Five ways to tell if a company has gone fluffy on sustainability

painting a wall in lime greenThis is a guest post by Ramon Arratia, sustainability director of carpet maker Interface EMEAI. 

There’s been a huge amount of activity in the corporate sustainability field over the past decade. But although the overall the impression is that we have achieved a lot, few have actually reduced their environmental impacts where it really counts. That’s because they’re wasting too much time and effort on what is effectively just fluff.

And companies (as well as consultants and membership-reliant think tanks) have been tremendously innovative in coming up with new forms of fluff – changes that are easy and quick to implement or make for nice marketing soundbites, but won’t make any real difference because they focus on the wrong things. It’s time we began to identify and expose this fluff for what it really is so companies can cut the fluff and refocus their energy on what sustainability is fundamentally about: reducing impacts on the environment.

Here are five tell-tale signs of corporate sustainability fluff:

1. Ignoring the product If a company is talking about itself instead of its products or services, your fluff detector should immediately sound the alarm. Companies wouldn’t exist without the products they make and sell. It’s products that research and development teams create,  factories make, marketing and sales teams sell, and people buy. So if a company’s sustainability strategy doesn’t talk about products, then sustainability is simply not embedded in the organisation. What would you rather know: that a company’s offices are certified to the ISO 14001 standard; or that it has carried out a rigorous lifecycle analysis of its products’ environmental impacts and is now working hard to find ways to cut them? In terms of the difference a company can make to the environment, there’s simply no comparison. Why, then, are so many companies still focusing on their own operations?

2. Accentuating the positive Beware the company that sees everything through rose-tinted spectacles. If what you’re reading is super-positive, then it’s probably not the whole truth. Sustainability issues are difficult to tackle, and they take a lot of hard work to address. Yet based on what many companies tell you, you wouldn’t know it. From the focus on philanthropy in the 1990s to carbon neutrality in the Noughties and the misuse of the concept of net positive today, companies spend so much time and effort trying to persuade consumers that they’re green that they have no energy left to implement real change. Making sustainability a positive is often just a marketing tool: it has nothing to do with the real stuff. Yes, we want to hear about successes, but we also need to hear about the challenges companies face and what they’re doing about them.

3. Gimmick alert Competing on gimmicks is not competing on performance. Does it matter that a company has become the first in its sector to issue an A+ sustainability report, the first to set up a biodiversity offset, or the first to draw up a set of environmental profit and loss accounts? None of these consultant-driven things really mean anything unless they result in improvements in sustainability performance, and in most cases they don’t. If any company is focusing on how it’s leading the pack on anything other than hard metrics, your fluff-o-meter should go into overdrive. It’s far better to plough resources into reducing the impact of products and services than to come up with new ideas that will only ever put you ahead in a fluff race.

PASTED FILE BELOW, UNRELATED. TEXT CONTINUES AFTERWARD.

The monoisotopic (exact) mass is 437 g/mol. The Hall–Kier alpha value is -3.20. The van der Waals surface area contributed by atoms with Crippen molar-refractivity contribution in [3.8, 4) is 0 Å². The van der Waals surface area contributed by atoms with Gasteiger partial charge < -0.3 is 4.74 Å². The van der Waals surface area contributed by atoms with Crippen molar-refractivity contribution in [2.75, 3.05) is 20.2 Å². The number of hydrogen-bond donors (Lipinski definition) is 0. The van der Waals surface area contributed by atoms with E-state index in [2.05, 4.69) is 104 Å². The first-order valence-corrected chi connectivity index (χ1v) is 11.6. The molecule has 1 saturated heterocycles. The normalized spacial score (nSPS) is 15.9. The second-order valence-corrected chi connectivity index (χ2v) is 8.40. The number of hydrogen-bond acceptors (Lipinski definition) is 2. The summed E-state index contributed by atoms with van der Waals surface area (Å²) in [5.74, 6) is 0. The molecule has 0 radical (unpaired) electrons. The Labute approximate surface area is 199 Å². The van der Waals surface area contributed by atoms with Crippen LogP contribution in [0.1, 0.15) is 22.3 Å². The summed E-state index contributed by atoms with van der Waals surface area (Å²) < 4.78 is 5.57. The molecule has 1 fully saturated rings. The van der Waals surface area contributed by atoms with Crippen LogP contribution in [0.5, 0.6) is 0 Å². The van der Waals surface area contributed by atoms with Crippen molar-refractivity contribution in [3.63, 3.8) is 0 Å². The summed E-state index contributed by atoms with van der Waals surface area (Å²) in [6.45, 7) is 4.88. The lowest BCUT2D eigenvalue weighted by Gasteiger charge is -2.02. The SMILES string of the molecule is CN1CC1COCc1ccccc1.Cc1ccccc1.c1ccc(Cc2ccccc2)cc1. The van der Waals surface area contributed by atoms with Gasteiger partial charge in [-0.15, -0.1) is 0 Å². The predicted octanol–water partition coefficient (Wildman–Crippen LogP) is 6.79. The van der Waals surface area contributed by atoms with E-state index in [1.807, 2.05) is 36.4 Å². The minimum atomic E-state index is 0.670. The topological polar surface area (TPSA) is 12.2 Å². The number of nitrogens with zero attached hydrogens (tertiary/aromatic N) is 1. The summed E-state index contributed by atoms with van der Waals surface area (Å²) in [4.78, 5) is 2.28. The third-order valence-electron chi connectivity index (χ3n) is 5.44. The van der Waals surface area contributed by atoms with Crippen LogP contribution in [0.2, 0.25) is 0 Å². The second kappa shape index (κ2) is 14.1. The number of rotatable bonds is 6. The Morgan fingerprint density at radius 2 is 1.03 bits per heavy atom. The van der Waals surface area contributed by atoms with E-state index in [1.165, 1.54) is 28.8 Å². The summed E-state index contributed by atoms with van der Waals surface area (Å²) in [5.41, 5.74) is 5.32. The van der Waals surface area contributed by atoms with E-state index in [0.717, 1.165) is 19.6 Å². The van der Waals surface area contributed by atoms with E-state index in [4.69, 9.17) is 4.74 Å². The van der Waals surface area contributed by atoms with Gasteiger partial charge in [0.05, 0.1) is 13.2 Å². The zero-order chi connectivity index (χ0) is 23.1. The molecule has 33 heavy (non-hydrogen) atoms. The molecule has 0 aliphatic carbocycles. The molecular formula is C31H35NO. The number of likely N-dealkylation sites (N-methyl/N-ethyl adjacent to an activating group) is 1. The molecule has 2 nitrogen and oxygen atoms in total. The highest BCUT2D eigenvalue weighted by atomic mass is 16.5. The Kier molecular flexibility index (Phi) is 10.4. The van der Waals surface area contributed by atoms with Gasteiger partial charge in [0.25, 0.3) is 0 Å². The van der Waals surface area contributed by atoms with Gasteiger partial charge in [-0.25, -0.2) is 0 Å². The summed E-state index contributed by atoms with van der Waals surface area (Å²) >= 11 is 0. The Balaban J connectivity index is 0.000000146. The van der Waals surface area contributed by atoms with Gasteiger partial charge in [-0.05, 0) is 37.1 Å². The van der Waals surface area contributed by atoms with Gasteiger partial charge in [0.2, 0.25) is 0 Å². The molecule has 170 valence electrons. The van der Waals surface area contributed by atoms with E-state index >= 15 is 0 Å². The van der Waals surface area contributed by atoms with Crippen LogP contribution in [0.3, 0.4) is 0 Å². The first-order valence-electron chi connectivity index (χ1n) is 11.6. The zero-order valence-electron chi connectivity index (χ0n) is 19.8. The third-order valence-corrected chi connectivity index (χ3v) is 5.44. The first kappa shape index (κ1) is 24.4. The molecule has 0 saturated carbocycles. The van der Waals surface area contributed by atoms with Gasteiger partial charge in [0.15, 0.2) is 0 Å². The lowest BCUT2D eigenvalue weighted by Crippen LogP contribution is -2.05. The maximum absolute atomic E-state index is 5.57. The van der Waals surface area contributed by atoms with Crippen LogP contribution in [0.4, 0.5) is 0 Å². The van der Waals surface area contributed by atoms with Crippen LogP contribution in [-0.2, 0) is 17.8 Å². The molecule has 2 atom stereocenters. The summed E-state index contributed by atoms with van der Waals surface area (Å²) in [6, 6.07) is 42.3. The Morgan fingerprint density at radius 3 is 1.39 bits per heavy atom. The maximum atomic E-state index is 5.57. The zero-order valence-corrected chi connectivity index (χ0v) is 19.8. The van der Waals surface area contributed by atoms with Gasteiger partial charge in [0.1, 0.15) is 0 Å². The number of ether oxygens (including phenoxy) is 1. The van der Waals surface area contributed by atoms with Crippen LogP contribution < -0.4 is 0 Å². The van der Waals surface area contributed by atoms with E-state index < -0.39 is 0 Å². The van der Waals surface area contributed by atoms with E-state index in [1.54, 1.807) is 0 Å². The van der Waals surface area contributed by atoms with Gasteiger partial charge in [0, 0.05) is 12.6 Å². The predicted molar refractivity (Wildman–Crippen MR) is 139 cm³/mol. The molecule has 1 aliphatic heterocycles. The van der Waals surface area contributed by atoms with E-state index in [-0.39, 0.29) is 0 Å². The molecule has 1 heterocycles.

4. Over-use of labels Fluff-ridden organisations spend a lot of time telling you they have a label for this or a certificate for that,  or that they comply with one standard or another. But what does that really mean, especially if the labels, certificates and standards are not to be trusted in the first place? Most are flawed and narrow in scope, focusing on the easiest things to measure rather than the biggest issues. Many lack independent certification or may be run by organisations that are too closely associated with the companies themselves. Different labels often overlap on issues, obliging companies to waste time and money certifying the same product several times, time and money that could be invested in reducing a product’s impacts. Customers are bombarded by different labels and don’t know how to choose. And some of the best-marketed labels are also the least robust. Even if a label or certification has some validity, the usual way to attain it is to tick a lot of boxes, and ticking boxes is never going to create transformative change.

5. Too many targets Setting challenging public targets can be a useful way of improving accountability and providing the pressure required to drive progress within an organisation. But targets often sound more ambitious than they really are and, at worse, are simply fluff in disguise. Any target that is met too easily, often way before a deadline, shows a lack of ambition and reluctance to move away from easy wins. And it’s about quality of targets, not quantity. Having hundreds of goals is worthless if they focus on the wrong things. Wouldn’t be better just having a couple of targets on the issues that matter? Yes, materiality but you don’t need a materiality matrix to know that the biggest issue of an oil giant is not their offices or that the big impacts of a supermarket relates to the products they sell. Companies need to be bold and set their targets in areas where it really hurts – taking account of their products’ biggest impacts and focusing on the most difficult challenges they need to overcome.

Look out for these five signs to spot the fluff.  And if you recognise these traits in your own business, then do something about it right now, because if you’re focusing on fluff, you’re just not focusing on the things that matter.

 

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